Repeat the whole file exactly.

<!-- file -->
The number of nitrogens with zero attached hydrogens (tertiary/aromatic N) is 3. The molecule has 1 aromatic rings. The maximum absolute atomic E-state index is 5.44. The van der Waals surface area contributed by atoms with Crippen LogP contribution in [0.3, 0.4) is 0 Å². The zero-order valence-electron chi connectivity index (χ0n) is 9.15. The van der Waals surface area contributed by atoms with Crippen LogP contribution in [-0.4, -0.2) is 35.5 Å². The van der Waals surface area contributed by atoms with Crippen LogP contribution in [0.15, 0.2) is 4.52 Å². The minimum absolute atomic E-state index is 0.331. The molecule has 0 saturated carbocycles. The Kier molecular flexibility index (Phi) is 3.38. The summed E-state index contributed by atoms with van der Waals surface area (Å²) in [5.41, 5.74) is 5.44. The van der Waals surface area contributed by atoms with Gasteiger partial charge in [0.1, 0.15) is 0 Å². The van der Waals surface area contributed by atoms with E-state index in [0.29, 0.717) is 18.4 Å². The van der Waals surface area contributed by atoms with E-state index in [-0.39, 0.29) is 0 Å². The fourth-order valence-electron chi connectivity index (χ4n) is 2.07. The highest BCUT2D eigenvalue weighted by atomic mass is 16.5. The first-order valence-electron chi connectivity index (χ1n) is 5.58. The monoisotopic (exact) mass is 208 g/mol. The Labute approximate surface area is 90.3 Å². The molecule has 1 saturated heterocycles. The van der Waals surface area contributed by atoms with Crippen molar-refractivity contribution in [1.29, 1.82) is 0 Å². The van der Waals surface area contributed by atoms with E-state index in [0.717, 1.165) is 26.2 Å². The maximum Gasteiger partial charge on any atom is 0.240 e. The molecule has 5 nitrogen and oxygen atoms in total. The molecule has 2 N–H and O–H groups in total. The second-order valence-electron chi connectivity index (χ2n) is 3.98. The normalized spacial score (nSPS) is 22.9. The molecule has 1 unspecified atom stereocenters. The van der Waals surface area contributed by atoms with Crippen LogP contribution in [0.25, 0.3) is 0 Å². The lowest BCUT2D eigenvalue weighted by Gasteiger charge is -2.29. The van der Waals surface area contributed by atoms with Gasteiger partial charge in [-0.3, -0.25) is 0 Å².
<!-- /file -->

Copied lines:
The number of nitrogens with zero attached hydrogens (tertiary/aromatic N) is 3. The molecule has 1 aromatic rings. The maximum absolute atomic E-state index is 5.44. The van der Waals surface area contributed by atoms with Crippen LogP contribution in [0.3, 0.4) is 0 Å². The zero-order valence-electron chi connectivity index (χ0n) is 9.15. The van der Waals surface area contributed by atoms with Crippen LogP contribution in [-0.4, -0.2) is 35.5 Å². The van der Waals surface area contributed by atoms with Crippen LogP contribution in [0.15, 0.2) is 4.52 Å². The minimum absolute atomic E-state index is 0.331. The molecule has 0 saturated carbocycles. The Kier molecular flexibility index (Phi) is 3.38. The summed E-state index contributed by atoms with van der Waals surface area (Å²) in [5.41, 5.74) is 5.44. The van der Waals surface area contributed by atoms with Gasteiger partial charge in [0.1, 0.15) is 0 Å². The van der Waals surface area contributed by atoms with E-state index in [0.29, 0.717) is 18.4 Å². The van der Waals surface area contributed by atoms with E-state index in [-0.39, 0.29) is 0 Å². The fourth-order valence-electron chi connectivity index (χ4n) is 2.07. The highest BCUT2D eigenvalue weighted by atomic mass is 16.5. The first-order valence-electron chi connectivity index (χ1n) is 5.58. The monoisotopic (exact) mass is 208 g/mol. The Labute approximate surface area is 90.3 Å². The molecule has 1 saturated heterocycles. The van der Waals surface area contributed by atoms with Crippen molar-refractivity contribution in [1.29, 1.82) is 0 Å². The van der Waals surface area contributed by atoms with E-state index in [0.717, 1.165) is 26.2 Å². The maximum Gasteiger partial charge on any atom is 0.240 e. The molecule has 5 nitrogen and oxygen atoms in total. The molecule has 2 N–H and O–H groups in total. The second-order valence-electron chi connectivity index (χ2n) is 3.98. The normalized spacial score (nSPS) is 22.9. The molecule has 1 unspecified atom stereocenters. The van der Waals surface area contributed by atoms with Crippen LogP contribution in [0.25, 0.3) is 0 Å². The lowest BCUT2D eigenvalue weighted by Gasteiger charge is -2.29. The van der Waals surface area contributed by atoms with Gasteiger partial charge in [-0.3, -0.25) is 0 Å².